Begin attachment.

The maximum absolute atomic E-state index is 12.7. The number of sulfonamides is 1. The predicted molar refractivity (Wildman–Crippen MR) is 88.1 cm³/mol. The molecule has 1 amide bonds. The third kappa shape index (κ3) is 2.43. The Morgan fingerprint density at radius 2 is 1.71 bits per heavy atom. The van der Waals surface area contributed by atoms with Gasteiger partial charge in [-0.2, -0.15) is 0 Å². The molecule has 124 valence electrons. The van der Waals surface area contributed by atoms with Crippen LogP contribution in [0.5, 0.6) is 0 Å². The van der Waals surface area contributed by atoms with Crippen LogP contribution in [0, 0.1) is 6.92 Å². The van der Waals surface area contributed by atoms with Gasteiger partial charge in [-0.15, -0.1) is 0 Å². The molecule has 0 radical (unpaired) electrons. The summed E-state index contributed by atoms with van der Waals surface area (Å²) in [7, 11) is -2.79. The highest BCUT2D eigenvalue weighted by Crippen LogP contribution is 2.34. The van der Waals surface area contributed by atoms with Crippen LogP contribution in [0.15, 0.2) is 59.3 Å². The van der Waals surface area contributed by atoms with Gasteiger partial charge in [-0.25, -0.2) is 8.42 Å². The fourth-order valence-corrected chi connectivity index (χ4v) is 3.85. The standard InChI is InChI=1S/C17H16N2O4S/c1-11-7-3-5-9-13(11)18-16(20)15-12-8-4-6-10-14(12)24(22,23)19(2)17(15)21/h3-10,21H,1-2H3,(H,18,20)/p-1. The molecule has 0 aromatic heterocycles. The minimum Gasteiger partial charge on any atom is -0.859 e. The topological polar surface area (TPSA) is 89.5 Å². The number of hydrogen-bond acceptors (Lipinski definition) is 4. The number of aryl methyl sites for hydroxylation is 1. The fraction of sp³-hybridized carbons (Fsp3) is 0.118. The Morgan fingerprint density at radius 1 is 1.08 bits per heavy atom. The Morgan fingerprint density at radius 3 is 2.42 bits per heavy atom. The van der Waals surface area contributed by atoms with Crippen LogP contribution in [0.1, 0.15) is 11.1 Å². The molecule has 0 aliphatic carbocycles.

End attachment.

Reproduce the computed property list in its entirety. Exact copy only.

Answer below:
The maximum absolute atomic E-state index is 12.7. The number of sulfonamides is 1. The predicted molar refractivity (Wildman–Crippen MR) is 88.1 cm³/mol. The molecule has 1 amide bonds. The third kappa shape index (κ3) is 2.43. The Morgan fingerprint density at radius 2 is 1.71 bits per heavy atom. The van der Waals surface area contributed by atoms with Gasteiger partial charge in [-0.2, -0.15) is 0 Å². The molecule has 124 valence electrons. The van der Waals surface area contributed by atoms with Crippen LogP contribution in [0.5, 0.6) is 0 Å². The van der Waals surface area contributed by atoms with Crippen LogP contribution in [0, 0.1) is 6.92 Å². The van der Waals surface area contributed by atoms with Gasteiger partial charge in [-0.15, -0.1) is 0 Å². The molecule has 0 radical (unpaired) electrons. The summed E-state index contributed by atoms with van der Waals surface area (Å²) in [7, 11) is -2.79. The highest BCUT2D eigenvalue weighted by Crippen LogP contribution is 2.34. The van der Waals surface area contributed by atoms with Crippen LogP contribution in [0.15, 0.2) is 59.3 Å². The van der Waals surface area contributed by atoms with Gasteiger partial charge in [-0.25, -0.2) is 8.42 Å². The fourth-order valence-corrected chi connectivity index (χ4v) is 3.85. The standard InChI is InChI=1S/C17H16N2O4S/c1-11-7-3-5-9-13(11)18-16(20)15-12-8-4-6-10-14(12)24(22,23)19(2)17(15)21/h3-10,21H,1-2H3,(H,18,20)/p-1. The molecule has 0 aromatic heterocycles. The minimum Gasteiger partial charge on any atom is -0.859 e. The topological polar surface area (TPSA) is 89.5 Å². The number of hydrogen-bond acceptors (Lipinski definition) is 4. The number of aryl methyl sites for hydroxylation is 1. The fraction of sp³-hybridized carbons (Fsp3) is 0.118. The Morgan fingerprint density at radius 1 is 1.08 bits per heavy atom. The Morgan fingerprint density at radius 3 is 2.42 bits per heavy atom. The van der Waals surface area contributed by atoms with Crippen LogP contribution in [0.1, 0.15) is 11.1 Å². The molecule has 0 aliphatic carbocycles.